Turner ( [link] ) and naval strategist Alfred Thayer Mahan were instrumental in the country’s move toward foreign expansion, and writer Brooks Adams further dramatized the consequences of the nation’s loss of its frontier in his The Law of Civilization and Decay in 1895. As mentioned in the chapter opening, Turner announced his Frontier Thesis    —that American democracy was largely formed by the American frontier—at the Chicago World’s Colombian Exposition. He noted that “for nearly three centuries the dominant fact in American life has been expansion.” He continued: “American energy will continually demand a wider field for its exercise.”

Questions & Answers

What does chasquis mean?
mary Reply
i need help
Maria
chasquis (also chaskis) were the messengers of the Inca empire. Agile, highly trained and physically fit, they were in charge of carrying the quipus, messages and gifts, up to 240 km per day through the chasquis relay system.
NAEEM
How did imperialism Effect America
Melinda Reply
when did the most distinguished leaders meet
Osvaldo Reply
what is the main idea of the passage
The Reply
what major industries emerged in the decades after the Civil war
ComicHickory Reply
Does militia men still exist in U.S.A?
Shakeel Reply
To contrast the steamboat of the antebellum to today’s technology?
Nyrah Reply
contrast the steamboats of the antebellum years with technologies today.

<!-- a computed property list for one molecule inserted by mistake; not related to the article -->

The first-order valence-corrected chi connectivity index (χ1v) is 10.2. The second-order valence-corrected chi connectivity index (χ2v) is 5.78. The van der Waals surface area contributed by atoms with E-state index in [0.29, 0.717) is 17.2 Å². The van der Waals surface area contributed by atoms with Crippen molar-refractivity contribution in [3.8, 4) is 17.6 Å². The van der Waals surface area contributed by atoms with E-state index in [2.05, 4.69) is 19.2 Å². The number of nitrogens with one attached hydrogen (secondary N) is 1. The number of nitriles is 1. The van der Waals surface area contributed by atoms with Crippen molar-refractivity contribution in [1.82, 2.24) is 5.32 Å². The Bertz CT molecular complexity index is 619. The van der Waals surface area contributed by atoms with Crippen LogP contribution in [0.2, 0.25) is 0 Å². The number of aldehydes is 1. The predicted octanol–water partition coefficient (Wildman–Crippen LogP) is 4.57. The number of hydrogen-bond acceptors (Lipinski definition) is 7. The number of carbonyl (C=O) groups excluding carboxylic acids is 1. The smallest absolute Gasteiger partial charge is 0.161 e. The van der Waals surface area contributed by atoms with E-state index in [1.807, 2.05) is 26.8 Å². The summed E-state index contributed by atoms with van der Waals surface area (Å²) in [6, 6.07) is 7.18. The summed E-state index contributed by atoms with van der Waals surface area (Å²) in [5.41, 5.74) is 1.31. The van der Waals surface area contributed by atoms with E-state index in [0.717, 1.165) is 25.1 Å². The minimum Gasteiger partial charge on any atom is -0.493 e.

Nyrah
I love reading books about history.
David
I reading what happened earlier so much
melanda
I meant I love to read a lot
melanda
omg I never noticed this until now.
sunny
what advantages did people in urban areas have over rural areas?
HAILEY Reply
what factors helped cause the dust bowl
HAILEY
They had easy availability of food water. They had more comfortable life style as compare to people in rural areas. Better education was at there disposal
Shakeel
why did northerners lose thier resolve to pursue reconstruction
bambi Reply
what is taring and feathering?
Dominic Reply
Isnt there any laws in place for gun control?
Ryan Reply
How would you characterize the former president’s reaction? What do you think he means by writing that the Missouri Compromise line “is a reprieve only, not a final sentence”?
Tonda Reply
Compare and contrast the steamboats of the antebellum years with technologies today. In your estimation, what modern technology compares to steamboats in its transformative power?
Tonda Reply
airplanes to jets. Another would be electric trains.
Darren
I would say the Internal Combustion engine was as if not more transformative the the Steam power which it replaced. The ability of the Steamboat to rapidly move large amounts of goods through the water ways that weave there way from town to town increased our fledgling country's economy. I can draw direct coraleris with the National highway system built during the 1950's that were soon clogged with Transport trucks using I.C.E.
Pancho
what are the impact of the missionaries on indigenous knowledge of black communities
Don Reply
What were the initial issues that lead to the introduction of legislation
Benedicta Reply

Get the best U.s. history course in your pocket!





Source:  OpenStax, U.s. history. OpenStax CNX. Jan 12, 2015 Download for free at http://legacy.cnx.org/content/col11740/1.3
Google Play and the Google Play logo are trademarks of Google Inc.

Notification Switch

Would you like to follow the 'U.s. history' conversation and receive update notifications?

Ask